Legislation sponsored by Senate Republican Leader Tom Kean to advance the health of African-American women has been signed into law.
Sen. Tom Kean’s legislation to advance the health of African-American women has been signed into law. (Flickr)
“For more than 50 years, minority women have suffered with more disease, complications and deaths in every aspect of women’s health. This initiative will help us discover the causes and address the issues,” said Kean (R-21). “Mortality rates three to four times higher for pregnant African-American women are unacceptable. We can close the gap and significantly improve the health outcomes for new mothers and their children.”
Kean’s law, A-5029/S-3522, calls on the New Jersey Office of Minority and Multicultural Health to study the factors influencing the dramatic differences in death, disease and injury rates between white females and women of color.
The study will consider strategies to address racial and ethnic disparities in health outcomes. The office would have a year to report its findings to the governor and Legislature.
“This groundwork will help us identify and develop projects to improve the health of minority women throughout the state,” Kean noted. “Ultimately, we will elevate the health and care of all women.”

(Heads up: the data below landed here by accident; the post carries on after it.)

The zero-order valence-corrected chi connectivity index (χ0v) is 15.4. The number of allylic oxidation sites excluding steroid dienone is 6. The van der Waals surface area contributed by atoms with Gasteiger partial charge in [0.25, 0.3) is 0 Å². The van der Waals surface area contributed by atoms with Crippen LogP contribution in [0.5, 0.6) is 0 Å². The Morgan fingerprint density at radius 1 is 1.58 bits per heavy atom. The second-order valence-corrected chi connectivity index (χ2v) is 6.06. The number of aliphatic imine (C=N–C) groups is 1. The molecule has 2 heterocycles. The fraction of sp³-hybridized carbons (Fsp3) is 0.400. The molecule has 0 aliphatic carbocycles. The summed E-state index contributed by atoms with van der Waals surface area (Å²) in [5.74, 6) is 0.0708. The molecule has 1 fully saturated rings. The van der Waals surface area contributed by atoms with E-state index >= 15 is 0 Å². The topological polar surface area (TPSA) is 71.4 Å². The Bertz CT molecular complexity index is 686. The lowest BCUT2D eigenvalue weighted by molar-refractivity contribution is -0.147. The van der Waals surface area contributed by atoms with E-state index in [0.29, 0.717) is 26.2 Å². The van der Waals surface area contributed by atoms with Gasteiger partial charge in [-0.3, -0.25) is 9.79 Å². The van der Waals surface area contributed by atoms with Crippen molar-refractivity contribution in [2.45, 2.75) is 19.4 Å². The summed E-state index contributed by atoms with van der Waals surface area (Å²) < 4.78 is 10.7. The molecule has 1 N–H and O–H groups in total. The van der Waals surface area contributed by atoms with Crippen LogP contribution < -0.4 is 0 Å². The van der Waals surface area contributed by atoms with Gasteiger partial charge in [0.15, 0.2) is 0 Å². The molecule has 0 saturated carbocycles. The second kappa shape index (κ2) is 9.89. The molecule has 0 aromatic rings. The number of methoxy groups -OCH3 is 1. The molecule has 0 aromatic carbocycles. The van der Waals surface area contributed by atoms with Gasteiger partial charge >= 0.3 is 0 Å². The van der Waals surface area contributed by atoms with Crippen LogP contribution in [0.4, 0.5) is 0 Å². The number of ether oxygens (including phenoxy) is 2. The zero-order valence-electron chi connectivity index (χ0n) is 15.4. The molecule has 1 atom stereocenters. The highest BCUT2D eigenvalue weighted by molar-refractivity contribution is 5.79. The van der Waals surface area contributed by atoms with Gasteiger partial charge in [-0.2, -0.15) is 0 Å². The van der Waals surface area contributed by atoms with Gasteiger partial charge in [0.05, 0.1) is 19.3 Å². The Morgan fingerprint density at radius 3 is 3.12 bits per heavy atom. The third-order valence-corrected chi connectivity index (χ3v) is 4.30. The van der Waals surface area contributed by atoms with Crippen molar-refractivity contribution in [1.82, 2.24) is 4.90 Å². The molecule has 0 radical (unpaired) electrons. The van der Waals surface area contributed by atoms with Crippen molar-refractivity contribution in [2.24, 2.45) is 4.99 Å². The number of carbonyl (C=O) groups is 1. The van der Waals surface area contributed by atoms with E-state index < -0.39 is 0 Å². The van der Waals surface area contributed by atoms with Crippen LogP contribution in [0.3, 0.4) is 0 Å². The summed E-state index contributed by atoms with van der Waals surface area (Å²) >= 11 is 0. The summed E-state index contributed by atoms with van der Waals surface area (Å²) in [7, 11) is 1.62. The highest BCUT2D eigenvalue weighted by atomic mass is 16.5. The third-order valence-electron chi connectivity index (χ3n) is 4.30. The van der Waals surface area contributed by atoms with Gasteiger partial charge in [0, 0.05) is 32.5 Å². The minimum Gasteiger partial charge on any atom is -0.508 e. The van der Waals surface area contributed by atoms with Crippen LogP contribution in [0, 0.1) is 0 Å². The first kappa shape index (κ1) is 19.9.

Kean and Democrat co-sponsor Senator Ron Rice have teamed up on several new laws addressing the maternal mortality crisis in New Jersey in the past year.
- S-3405/A-5021, signed into law in August, expands the State Medicaid program to cover group prenatal care services pursuant with guidelines set forth by CenteringPregnancy. Group prenatal care is an innovative model with comparable pregnancy outcomes to individual prenatal care in the general population and improved outcome in some demographic groups
- S3406 targets New Jersey’s high maternal and infant mortality rates for African Americans and became law in May. It codifies requirements for the completion of a Perinatal Risk Assessment form by healthcare providers to aid in gathering common information about Medicaid-eligible expectant women.